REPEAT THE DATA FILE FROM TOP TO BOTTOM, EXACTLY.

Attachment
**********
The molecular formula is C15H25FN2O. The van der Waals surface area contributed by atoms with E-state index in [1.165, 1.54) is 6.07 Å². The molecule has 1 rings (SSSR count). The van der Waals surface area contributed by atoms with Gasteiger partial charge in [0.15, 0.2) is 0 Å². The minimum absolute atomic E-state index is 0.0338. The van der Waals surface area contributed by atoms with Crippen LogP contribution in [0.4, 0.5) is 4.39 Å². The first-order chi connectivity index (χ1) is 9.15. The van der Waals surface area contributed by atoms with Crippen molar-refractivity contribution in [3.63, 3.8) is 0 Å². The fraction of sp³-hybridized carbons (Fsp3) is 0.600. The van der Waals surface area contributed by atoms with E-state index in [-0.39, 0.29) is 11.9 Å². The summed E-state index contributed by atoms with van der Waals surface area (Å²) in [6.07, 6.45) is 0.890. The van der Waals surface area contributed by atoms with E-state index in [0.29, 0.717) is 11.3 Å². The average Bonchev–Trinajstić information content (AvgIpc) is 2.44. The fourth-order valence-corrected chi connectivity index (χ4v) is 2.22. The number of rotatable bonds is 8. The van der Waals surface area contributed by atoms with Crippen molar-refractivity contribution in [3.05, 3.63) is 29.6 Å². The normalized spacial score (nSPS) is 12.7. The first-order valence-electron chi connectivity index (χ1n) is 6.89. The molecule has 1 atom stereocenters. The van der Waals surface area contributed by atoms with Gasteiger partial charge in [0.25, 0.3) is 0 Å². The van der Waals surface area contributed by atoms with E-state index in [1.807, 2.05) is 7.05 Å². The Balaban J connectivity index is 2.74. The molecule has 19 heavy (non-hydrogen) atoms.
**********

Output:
The molecular formula is C15H25FN2O. The van der Waals surface area contributed by atoms with E-state index in [1.165, 1.54) is 6.07 Å². The molecule has 1 rings (SSSR count). The van der Waals surface area contributed by atoms with Gasteiger partial charge in [0.15, 0.2) is 0 Å². The minimum absolute atomic E-state index is 0.0338. The van der Waals surface area contributed by atoms with Crippen LogP contribution in [0.4, 0.5) is 4.39 Å². The first-order chi connectivity index (χ1) is 9.15. The van der Waals surface area contributed by atoms with Crippen molar-refractivity contribution in [3.63, 3.8) is 0 Å². The fraction of sp³-hybridized carbons (Fsp3) is 0.600. The van der Waals surface area contributed by atoms with E-state index in [-0.39, 0.29) is 11.9 Å². The summed E-state index contributed by atoms with van der Waals surface area (Å²) in [6.07, 6.45) is 0.890. The van der Waals surface area contributed by atoms with E-state index in [0.29, 0.717) is 11.3 Å². The average Bonchev–Trinajstić information content (AvgIpc) is 2.44. The fourth-order valence-corrected chi connectivity index (χ4v) is 2.22. The number of rotatable bonds is 8. The van der Waals surface area contributed by atoms with Crippen molar-refractivity contribution in [3.05, 3.63) is 29.6 Å². The normalized spacial score (nSPS) is 12.7. The first-order valence-electron chi connectivity index (χ1n) is 6.89. The molecule has 1 atom stereocenters. The van der Waals surface area contributed by atoms with Gasteiger partial charge in [0.25, 0.3) is 0 Å². The van der Waals surface area contributed by atoms with E-state index in [1.807, 2.05) is 7.05 Å². The Balaban J connectivity index is 2.74. The molecule has 19 heavy (non-hydrogen) atoms.